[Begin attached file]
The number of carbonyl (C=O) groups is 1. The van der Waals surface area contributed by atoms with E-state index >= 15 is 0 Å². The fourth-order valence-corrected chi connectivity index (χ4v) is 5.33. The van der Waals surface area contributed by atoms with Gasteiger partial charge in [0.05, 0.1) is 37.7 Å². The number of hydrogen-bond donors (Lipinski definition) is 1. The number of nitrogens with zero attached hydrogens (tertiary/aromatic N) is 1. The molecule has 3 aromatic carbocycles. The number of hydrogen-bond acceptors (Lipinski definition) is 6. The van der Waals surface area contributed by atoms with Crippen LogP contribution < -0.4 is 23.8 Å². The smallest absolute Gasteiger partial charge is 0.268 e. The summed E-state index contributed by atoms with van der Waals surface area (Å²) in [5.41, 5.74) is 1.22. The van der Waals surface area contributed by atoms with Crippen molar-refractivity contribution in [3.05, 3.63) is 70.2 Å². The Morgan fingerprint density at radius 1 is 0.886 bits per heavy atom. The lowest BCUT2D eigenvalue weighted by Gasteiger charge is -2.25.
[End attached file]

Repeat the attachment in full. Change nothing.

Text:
The number of carbonyl (C=O) groups is 1. The van der Waals surface area contributed by atoms with E-state index >= 15 is 0 Å². The fourth-order valence-corrected chi connectivity index (χ4v) is 5.33. The van der Waals surface area contributed by atoms with Gasteiger partial charge in [0.05, 0.1) is 37.7 Å². The number of hydrogen-bond donors (Lipinski definition) is 1. The number of nitrogens with zero attached hydrogens (tertiary/aromatic N) is 1. The molecule has 3 aromatic carbocycles. The number of hydrogen-bond acceptors (Lipinski definition) is 6. The van der Waals surface area contributed by atoms with Crippen LogP contribution < -0.4 is 23.8 Å². The smallest absolute Gasteiger partial charge is 0.268 e. The summed E-state index contributed by atoms with van der Waals surface area (Å²) in [5.41, 5.74) is 1.22. The van der Waals surface area contributed by atoms with Crippen molar-refractivity contribution in [3.05, 3.63) is 70.2 Å². The Morgan fingerprint density at radius 1 is 0.886 bits per heavy atom. The lowest BCUT2D eigenvalue weighted by Gasteiger charge is -2.25.